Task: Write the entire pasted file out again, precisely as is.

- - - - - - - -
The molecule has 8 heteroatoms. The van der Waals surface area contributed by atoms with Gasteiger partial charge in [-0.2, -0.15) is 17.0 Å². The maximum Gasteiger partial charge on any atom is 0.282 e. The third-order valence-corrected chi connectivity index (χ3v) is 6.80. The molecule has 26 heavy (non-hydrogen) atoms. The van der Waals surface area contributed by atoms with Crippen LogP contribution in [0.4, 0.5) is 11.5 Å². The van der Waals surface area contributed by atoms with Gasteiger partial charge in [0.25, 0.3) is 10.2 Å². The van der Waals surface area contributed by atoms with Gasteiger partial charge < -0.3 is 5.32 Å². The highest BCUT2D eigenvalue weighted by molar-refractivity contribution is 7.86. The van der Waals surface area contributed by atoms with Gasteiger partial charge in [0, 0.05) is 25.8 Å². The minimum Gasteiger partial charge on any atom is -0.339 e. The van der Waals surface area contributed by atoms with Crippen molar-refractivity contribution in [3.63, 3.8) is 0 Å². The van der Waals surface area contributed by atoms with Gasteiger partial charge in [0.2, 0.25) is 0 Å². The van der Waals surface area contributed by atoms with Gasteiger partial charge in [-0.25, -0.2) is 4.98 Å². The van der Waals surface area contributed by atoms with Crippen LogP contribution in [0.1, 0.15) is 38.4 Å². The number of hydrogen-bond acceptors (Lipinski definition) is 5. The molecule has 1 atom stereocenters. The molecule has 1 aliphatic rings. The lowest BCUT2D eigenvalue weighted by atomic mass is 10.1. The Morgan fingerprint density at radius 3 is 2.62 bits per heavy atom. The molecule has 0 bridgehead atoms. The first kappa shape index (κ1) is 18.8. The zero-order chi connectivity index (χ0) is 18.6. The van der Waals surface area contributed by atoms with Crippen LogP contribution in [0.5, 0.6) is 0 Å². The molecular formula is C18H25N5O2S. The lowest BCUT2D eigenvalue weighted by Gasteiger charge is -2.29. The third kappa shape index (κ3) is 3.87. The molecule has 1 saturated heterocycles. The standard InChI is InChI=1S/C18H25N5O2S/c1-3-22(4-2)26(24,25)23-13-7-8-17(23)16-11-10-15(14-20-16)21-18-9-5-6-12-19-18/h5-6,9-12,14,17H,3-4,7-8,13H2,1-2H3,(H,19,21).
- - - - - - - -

The molecule has 8 heteroatoms. The van der Waals surface area contributed by atoms with Gasteiger partial charge in [-0.2, -0.15) is 17.0 Å². The maximum Gasteiger partial charge on any atom is 0.282 e. The third-order valence-corrected chi connectivity index (χ3v) is 6.80. The molecule has 26 heavy (non-hydrogen) atoms. The van der Waals surface area contributed by atoms with Crippen LogP contribution in [0.4, 0.5) is 11.5 Å². The van der Waals surface area contributed by atoms with Gasteiger partial charge in [0.25, 0.3) is 10.2 Å². The van der Waals surface area contributed by atoms with Gasteiger partial charge < -0.3 is 5.32 Å². The highest BCUT2D eigenvalue weighted by molar-refractivity contribution is 7.86. The van der Waals surface area contributed by atoms with Gasteiger partial charge in [0, 0.05) is 25.8 Å². The minimum Gasteiger partial charge on any atom is -0.339 e. The van der Waals surface area contributed by atoms with Crippen molar-refractivity contribution in [3.63, 3.8) is 0 Å². The van der Waals surface area contributed by atoms with Gasteiger partial charge in [0.2, 0.25) is 0 Å². The van der Waals surface area contributed by atoms with Gasteiger partial charge in [-0.25, -0.2) is 4.98 Å². The van der Waals surface area contributed by atoms with Crippen LogP contribution in [0.1, 0.15) is 38.4 Å². The number of hydrogen-bond acceptors (Lipinski definition) is 5. The molecule has 1 atom stereocenters. The molecule has 1 aliphatic rings. The lowest BCUT2D eigenvalue weighted by atomic mass is 10.1. The Morgan fingerprint density at radius 3 is 2.62 bits per heavy atom. The molecule has 0 bridgehead atoms. The first kappa shape index (κ1) is 18.8. The zero-order chi connectivity index (χ0) is 18.6. The van der Waals surface area contributed by atoms with Crippen LogP contribution in [0.5, 0.6) is 0 Å². The molecular formula is C18H25N5O2S. The lowest BCUT2D eigenvalue weighted by Gasteiger charge is -2.29. The third kappa shape index (κ3) is 3.87. The molecule has 1 saturated heterocycles. The standard InChI is InChI=1S/C18H25N5O2S/c1-3-22(4-2)26(24,25)23-13-7-8-17(23)16-11-10-15(14-20-16)21-18-9-5-6-12-19-18/h5-6,9-12,14,17H,3-4,7-8,13H2,1-2H3,(H,19,21).